Arlington County, Va., sets up wireless system to help Pentagon rescue efforts

Arlington County, Va., sets up wireless system to help Pentagon rescue efforts

The Pentagon's home county and a group of volunteers from industry applied the finishing touches to a wireless LAN and Internet access system today to help with the search, rescue and cleanup after last week's terrorist attack.

Personnel from Arlington County, Va.'s, Technology Services Office and volunteers from AT&T Corp., Avaya Inc. of Basking Ridge, N.J., and Signal Corp. of Fairfax, Va., built the system from scratch, starting Sunday at midnight. The system will give officials and rescue workers access to e-mail, networked printers and federal, state and local databases and information.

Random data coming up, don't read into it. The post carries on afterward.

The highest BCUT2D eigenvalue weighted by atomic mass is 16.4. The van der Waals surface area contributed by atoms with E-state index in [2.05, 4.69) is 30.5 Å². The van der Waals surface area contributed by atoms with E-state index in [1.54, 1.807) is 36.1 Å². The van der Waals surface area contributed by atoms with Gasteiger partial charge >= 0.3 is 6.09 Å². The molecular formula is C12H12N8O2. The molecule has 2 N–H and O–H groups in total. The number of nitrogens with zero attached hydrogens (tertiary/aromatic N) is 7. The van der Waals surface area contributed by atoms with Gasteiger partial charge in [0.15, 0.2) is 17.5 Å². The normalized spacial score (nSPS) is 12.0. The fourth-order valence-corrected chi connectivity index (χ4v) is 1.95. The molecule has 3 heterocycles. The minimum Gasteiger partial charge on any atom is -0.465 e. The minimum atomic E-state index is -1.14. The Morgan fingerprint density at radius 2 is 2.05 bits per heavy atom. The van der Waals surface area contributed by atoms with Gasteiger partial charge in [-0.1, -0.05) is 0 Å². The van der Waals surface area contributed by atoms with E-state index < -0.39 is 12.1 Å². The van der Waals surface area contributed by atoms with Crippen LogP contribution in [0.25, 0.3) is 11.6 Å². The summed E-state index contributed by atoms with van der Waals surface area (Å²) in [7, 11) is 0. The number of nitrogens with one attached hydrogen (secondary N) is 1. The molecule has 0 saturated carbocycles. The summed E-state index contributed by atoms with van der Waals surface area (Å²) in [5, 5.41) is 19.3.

'We were in a situation where we had to find a solution to get access to the Internet where we didn't have any,' said Jack Belcher, Arlington County CIO. 'We leveraged our partners and made it happen out of nothing.'

Avaya and AT&T provided both equipment and technical knowledge in putting up antennas with clear lines of sight and in configuring the equipment.

The system works when a wireless device using IEEE 802.11b, or WiFi, protocol searches for the signal, and antennas transmit it to Arlington's server, which returns an IP address to connect to the Web.

'We basically are setting up a second emergency operations center,' Belcher said. 'We had to get this done because every second that ticks by that this isn't up, we are not helping the situation. Two days is not too bad to get this up and running.'

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